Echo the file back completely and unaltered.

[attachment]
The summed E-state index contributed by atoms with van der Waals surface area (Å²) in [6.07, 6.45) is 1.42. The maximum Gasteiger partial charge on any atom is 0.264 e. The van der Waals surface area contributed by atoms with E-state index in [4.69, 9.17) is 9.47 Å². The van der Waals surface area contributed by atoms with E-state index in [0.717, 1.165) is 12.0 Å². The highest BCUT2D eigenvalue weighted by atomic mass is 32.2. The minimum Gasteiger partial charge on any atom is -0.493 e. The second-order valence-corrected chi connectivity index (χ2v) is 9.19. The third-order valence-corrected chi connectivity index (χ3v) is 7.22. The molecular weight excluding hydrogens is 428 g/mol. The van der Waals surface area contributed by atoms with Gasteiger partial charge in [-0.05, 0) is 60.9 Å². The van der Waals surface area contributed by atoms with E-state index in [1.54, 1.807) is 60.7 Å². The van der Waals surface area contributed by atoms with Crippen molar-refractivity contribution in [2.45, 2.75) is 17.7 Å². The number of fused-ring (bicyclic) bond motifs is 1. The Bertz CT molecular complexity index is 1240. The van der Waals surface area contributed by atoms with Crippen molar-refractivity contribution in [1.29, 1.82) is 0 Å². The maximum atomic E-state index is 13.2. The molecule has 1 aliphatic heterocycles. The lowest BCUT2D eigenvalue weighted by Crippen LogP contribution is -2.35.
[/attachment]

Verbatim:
The summed E-state index contributed by atoms with van der Waals surface area (Å²) in [6.07, 6.45) is 1.42. The maximum Gasteiger partial charge on any atom is 0.264 e. The van der Waals surface area contributed by atoms with E-state index in [4.69, 9.17) is 9.47 Å². The van der Waals surface area contributed by atoms with E-state index in [0.717, 1.165) is 12.0 Å². The highest BCUT2D eigenvalue weighted by atomic mass is 32.2. The minimum Gasteiger partial charge on any atom is -0.493 e. The second-order valence-corrected chi connectivity index (χ2v) is 9.19. The third-order valence-corrected chi connectivity index (χ3v) is 7.22. The molecular weight excluding hydrogens is 428 g/mol. The van der Waals surface area contributed by atoms with Gasteiger partial charge in [-0.05, 0) is 60.9 Å². The van der Waals surface area contributed by atoms with E-state index in [1.54, 1.807) is 60.7 Å². The van der Waals surface area contributed by atoms with Crippen molar-refractivity contribution in [2.45, 2.75) is 17.7 Å². The number of fused-ring (bicyclic) bond motifs is 1. The Bertz CT molecular complexity index is 1240. The van der Waals surface area contributed by atoms with Crippen molar-refractivity contribution in [1.29, 1.82) is 0 Å². The maximum atomic E-state index is 13.2. The molecule has 1 aliphatic heterocycles. The lowest BCUT2D eigenvalue weighted by Crippen LogP contribution is -2.35.